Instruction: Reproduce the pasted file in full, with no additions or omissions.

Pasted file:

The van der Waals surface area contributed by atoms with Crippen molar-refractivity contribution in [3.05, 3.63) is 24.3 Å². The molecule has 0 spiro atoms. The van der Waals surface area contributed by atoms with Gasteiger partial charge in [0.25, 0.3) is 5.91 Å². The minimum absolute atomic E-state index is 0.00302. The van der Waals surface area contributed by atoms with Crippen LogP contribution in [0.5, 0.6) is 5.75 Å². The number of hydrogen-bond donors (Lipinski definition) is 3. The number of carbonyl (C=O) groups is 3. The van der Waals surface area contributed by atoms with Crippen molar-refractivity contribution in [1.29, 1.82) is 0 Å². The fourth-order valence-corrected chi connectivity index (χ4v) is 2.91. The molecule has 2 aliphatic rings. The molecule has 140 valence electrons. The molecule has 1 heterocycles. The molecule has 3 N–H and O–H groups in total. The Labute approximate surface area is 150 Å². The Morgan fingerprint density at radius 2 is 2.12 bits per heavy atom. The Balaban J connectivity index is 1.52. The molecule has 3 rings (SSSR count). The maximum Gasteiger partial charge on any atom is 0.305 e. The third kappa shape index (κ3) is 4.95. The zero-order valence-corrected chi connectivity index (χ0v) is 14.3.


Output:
The van der Waals surface area contributed by atoms with Crippen molar-refractivity contribution in [3.05, 3.63) is 24.3 Å². The molecule has 0 spiro atoms. The van der Waals surface area contributed by atoms with Gasteiger partial charge in [0.25, 0.3) is 5.91 Å². The minimum absolute atomic E-state index is 0.00302. The van der Waals surface area contributed by atoms with Crippen LogP contribution in [0.5, 0.6) is 5.75 Å². The number of hydrogen-bond donors (Lipinski definition) is 3. The number of carbonyl (C=O) groups is 3. The van der Waals surface area contributed by atoms with Crippen molar-refractivity contribution in [1.29, 1.82) is 0 Å². The fourth-order valence-corrected chi connectivity index (χ4v) is 2.91. The molecule has 2 aliphatic rings. The molecule has 140 valence electrons. The molecule has 1 heterocycles. The molecule has 3 N–H and O–H groups in total. The Labute approximate surface area is 150 Å². The Morgan fingerprint density at radius 2 is 2.12 bits per heavy atom. The Balaban J connectivity index is 1.52. The molecule has 3 rings (SSSR count). The maximum Gasteiger partial charge on any atom is 0.305 e. The third kappa shape index (κ3) is 4.95. The zero-order valence-corrected chi connectivity index (χ0v) is 14.3.